Sola Scriptura, n. [Lat. sola, only, Scriptura, Scripture] A momentous
doctrine of the Reformation, holding that only the Scriptures are to
be used as a basis for teaching.
Scripture has held an important role in church history; it is
God-breathed and profitable for teaching and rebuking, in its
entirety. If a belief contradicts the unambiguous teaching of the
Scriptures, it is an error; only a heretic would hold so low of a
regard for these sacred writings as to hold even one out and say of
it, "It is a letter of straw. Burn it."
If the Scriptures are to be magnified beyond being seen as a final
resolution as to which doctrines are and are not acceptable, and
declared to be the only acceptable source of teaching, then it is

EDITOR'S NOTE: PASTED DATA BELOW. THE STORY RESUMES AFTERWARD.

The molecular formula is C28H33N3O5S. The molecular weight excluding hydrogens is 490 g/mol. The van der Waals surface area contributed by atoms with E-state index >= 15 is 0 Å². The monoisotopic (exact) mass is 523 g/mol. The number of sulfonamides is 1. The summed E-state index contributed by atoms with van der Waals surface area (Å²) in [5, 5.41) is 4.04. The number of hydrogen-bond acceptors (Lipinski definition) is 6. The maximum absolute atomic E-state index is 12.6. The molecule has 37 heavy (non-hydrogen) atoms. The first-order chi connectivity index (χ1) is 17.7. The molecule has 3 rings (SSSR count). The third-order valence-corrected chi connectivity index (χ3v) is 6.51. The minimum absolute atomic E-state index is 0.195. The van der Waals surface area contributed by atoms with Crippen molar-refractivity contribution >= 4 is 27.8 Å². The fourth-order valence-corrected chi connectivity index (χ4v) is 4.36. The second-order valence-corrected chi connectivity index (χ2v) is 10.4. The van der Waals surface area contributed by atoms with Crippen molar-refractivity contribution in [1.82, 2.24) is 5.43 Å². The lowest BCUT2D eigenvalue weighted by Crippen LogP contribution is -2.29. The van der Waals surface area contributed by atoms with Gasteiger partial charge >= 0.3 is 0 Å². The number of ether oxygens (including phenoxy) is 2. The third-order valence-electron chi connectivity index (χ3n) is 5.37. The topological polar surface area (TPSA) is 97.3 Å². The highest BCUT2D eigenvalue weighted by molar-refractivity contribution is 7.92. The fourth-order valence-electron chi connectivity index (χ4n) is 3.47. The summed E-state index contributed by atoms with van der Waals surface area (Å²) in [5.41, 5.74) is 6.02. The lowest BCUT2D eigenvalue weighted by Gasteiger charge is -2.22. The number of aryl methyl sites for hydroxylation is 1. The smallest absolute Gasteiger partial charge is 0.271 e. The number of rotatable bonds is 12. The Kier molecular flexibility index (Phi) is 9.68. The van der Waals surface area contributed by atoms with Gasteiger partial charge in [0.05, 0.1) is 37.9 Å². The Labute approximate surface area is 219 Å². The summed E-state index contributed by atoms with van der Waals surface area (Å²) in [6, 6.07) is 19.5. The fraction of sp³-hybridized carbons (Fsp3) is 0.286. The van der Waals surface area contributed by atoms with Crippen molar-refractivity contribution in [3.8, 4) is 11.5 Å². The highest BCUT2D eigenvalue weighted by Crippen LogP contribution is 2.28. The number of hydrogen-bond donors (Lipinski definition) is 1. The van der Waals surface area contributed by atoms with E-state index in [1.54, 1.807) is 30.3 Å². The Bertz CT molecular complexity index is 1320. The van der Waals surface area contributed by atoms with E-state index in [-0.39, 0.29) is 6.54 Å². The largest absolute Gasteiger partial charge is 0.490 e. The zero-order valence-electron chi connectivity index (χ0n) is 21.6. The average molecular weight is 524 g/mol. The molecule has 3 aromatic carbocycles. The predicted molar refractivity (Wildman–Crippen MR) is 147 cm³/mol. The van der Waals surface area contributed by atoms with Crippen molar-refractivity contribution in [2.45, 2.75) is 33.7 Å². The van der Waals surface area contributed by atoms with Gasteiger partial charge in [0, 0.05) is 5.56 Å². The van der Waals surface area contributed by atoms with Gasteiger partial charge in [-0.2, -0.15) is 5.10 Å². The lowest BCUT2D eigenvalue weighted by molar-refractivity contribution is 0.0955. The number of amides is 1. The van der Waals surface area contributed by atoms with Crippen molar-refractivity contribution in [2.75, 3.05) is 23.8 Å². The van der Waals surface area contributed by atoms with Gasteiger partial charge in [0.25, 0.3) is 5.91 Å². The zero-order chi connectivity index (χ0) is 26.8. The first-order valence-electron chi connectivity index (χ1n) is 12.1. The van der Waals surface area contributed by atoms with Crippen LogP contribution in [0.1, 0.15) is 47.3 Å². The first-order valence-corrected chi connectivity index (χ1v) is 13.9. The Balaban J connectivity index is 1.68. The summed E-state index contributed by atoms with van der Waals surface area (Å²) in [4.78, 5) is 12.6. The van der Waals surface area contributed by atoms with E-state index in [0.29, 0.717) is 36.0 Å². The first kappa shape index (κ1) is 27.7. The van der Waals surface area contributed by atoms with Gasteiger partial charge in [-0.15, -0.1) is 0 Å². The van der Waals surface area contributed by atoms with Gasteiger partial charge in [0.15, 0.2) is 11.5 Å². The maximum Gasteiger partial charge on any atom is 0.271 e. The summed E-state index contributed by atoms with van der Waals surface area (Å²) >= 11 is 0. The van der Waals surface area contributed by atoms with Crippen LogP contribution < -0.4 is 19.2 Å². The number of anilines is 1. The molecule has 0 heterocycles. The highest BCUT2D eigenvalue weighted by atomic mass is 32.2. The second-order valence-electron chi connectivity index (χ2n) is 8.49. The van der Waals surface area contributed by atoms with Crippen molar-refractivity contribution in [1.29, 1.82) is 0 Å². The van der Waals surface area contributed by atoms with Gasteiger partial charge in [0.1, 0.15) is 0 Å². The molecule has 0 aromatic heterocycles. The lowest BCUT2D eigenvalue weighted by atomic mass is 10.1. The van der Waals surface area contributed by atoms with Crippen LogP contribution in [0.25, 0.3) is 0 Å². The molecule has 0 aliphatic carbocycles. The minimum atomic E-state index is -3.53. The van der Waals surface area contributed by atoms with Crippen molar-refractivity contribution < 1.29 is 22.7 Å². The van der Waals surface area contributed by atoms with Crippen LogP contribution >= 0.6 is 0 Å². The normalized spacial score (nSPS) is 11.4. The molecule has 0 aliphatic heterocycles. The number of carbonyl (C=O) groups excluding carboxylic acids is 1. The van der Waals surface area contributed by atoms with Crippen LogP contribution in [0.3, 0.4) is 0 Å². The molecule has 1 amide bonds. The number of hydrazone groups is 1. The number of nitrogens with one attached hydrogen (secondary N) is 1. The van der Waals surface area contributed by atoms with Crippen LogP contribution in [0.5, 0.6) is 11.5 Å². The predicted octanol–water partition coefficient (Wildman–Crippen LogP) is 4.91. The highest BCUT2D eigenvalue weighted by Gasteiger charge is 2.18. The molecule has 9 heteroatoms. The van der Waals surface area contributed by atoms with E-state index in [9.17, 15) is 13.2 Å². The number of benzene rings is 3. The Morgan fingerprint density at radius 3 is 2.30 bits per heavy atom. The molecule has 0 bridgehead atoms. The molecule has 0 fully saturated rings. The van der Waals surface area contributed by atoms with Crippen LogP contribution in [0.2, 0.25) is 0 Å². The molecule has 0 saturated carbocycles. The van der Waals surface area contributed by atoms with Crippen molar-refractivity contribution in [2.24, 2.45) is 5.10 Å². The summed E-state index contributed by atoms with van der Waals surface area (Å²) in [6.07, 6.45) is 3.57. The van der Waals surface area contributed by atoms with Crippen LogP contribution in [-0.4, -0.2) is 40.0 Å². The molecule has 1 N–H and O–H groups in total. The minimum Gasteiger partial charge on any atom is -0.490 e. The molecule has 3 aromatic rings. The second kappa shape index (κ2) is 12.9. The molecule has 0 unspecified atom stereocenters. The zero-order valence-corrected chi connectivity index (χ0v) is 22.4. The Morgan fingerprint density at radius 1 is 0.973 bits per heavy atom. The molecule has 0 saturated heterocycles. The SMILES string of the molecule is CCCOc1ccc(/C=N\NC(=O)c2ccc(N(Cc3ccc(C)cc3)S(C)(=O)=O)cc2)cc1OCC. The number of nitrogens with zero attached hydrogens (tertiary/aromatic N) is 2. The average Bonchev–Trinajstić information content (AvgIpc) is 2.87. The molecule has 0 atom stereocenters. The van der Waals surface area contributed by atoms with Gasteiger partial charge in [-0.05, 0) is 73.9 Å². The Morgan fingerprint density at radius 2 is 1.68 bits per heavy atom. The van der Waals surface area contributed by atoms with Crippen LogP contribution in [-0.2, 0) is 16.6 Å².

important to see what they are and what they do and do not say.
The Scriptures are an anthology of a wide variety of sacred writings.
A definition is not the place to quote a thousand pages of truth, but
there are a few points which are notable here. The Scriptures do say
that God himself speaks through the lips of prophets, and the Creation
declares the glory of its Creator. They do not, at any point, give a
listing of which works are to be considered canonical.
- -- Hayward's Unabridged Dictionary